Live Latin Music Venues in South Florida
By Carlos Harrison
The bass reverberates. The music pulses through the walls. The floor. The furniture. Ice cubes dance in glasses on tables. The singer’s voice blasts from the speakers: “Me hiciste brujeria.”
It means, “you put a spell on me.” And, looking around Tucandela Bar at the stroke of midnight on a Friday night, it seems to be true.
Tightly packed dancers crowded on the dance floor sway and step in an individual unison – they keep rhythm together, but each has his or her own unique moves. So do the waitresses as they glide through the room holding brightly glowing ice buckets high. The buckets are clear, lit from within. It gives them a supernatural glow – artic starlight in a bucket.
People sitting at the tables nearby shimmy their shoulders and bob their heads to the beat. Others standing along the bar mark time with their feet, dancing in place. So do the bartenders.
Everyone, it seems, is under the music’s spell. And, said DJ Andres Ferro, that’s what he’s aiming for.
“I read the reaction of the people, and play the music that builds on their emotions,” he said. “When the DJ does it right, they can’t help it. They have to dance. It is magic. That’s precisely what it is.”
As he finished twirling his girlfriend at the edge of the dance floor, Christian Insignares agreed.
"They have good transitions, and keep things moving,” he said. “Some clubs, they have Latin, then switch to rock. It doesn’t make sense.”
Not here. Here, it’s reggaeton and salsa, bachata and cumbia – all Latin. All night. But not just Spanish. There’s Pitbull, too, singing “No pare la fi-es-TA! Don’t stop the par-TY!”
Which doesn’t seem like much of a possibility at the moment. People are jumping up and down to the beat, throwing their hands up in the air. And, as Tucandela manager Pedro Osorio said, at midnight, “It’s only just starting.”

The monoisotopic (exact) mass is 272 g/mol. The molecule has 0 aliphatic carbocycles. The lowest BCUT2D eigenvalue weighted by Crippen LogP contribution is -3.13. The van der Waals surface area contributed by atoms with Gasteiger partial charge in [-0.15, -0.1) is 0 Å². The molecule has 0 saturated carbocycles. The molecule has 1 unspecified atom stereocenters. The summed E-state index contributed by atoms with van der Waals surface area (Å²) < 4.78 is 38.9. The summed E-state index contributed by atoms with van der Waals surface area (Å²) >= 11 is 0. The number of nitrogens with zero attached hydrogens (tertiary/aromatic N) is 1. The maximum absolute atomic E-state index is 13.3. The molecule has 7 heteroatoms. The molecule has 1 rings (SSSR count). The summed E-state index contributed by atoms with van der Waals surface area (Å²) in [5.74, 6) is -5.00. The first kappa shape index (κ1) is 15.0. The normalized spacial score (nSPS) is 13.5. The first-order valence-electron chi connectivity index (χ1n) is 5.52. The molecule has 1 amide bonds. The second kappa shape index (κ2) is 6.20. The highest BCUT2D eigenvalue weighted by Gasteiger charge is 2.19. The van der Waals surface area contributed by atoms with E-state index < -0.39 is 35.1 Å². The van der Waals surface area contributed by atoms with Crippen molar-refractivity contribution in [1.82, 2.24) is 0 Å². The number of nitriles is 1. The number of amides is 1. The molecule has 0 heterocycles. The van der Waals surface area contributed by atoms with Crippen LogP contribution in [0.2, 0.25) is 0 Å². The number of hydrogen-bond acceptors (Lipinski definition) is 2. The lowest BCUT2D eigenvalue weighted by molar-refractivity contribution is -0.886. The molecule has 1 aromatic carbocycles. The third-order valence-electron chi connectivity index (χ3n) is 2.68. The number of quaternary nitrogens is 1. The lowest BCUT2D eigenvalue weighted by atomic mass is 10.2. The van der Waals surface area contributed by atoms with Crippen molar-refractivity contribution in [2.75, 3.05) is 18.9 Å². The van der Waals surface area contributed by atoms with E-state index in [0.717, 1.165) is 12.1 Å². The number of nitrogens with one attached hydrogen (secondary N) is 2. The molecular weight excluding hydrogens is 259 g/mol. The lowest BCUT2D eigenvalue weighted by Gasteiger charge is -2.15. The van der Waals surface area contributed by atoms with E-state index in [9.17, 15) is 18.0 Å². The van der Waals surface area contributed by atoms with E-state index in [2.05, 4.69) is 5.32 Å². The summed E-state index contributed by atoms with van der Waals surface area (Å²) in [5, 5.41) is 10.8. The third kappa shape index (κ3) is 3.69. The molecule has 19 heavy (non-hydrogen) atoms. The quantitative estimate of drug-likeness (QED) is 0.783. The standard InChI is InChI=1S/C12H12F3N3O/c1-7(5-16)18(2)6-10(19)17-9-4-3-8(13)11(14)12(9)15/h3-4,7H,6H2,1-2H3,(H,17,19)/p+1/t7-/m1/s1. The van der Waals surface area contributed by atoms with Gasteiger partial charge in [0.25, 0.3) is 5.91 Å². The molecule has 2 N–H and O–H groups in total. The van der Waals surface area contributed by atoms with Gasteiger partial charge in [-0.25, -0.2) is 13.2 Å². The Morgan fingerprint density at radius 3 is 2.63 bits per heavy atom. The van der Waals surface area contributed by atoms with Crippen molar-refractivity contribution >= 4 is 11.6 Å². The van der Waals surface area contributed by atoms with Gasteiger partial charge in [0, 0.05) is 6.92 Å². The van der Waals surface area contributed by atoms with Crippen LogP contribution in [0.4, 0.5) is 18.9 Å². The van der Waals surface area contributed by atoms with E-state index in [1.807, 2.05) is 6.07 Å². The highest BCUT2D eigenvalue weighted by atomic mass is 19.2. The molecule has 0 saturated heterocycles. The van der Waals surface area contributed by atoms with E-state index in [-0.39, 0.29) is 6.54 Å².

Tucandela is actually two clubs in one. It’s a spinoff of its downstairs neighbor in Miami’s Mary Brickell Village, Baru. Both began in Bogota, Colombia, then spread to Panama. Then Miami.
Loosely translated, Tucandela means “your flame,” and it’s definitely hot. The interior is lined with rough-hewn brick. It’s compact, with connecting corners and crannies offering several conjoined, yet separate, spaces, all spilling away from the main, circular dance floor. The DJ sits at an elevated podium overlooking the main room, where he can watch the crowd and gauge his selections accordingly. It’s all darkly lit in a reddish glow, giving the place the feel of a rustic rave with a Latin flair, a fiesta in the firelight.
“We’ve been to other Baru bars,” said Tomas Dominguez, who is weaving with a group of friends celebrating a birthday, “but this is great. The atmosphere. The women. The music. It’s a pretty nice place to drink and have a good time.”
In Mary Brickell Village, 901 South Miami Ave., Miami, Fla. 33130
El Patio Wynwood
El Patio is exactly what its name says – an outdoor dance, drink, mingle and taste space, draped in lush greenery and decorated with “trash” from Colombia, according to one of its co-owners – doors, windows and an eclectic mix of outdoor furniture – and a bar made of stacked cordwood.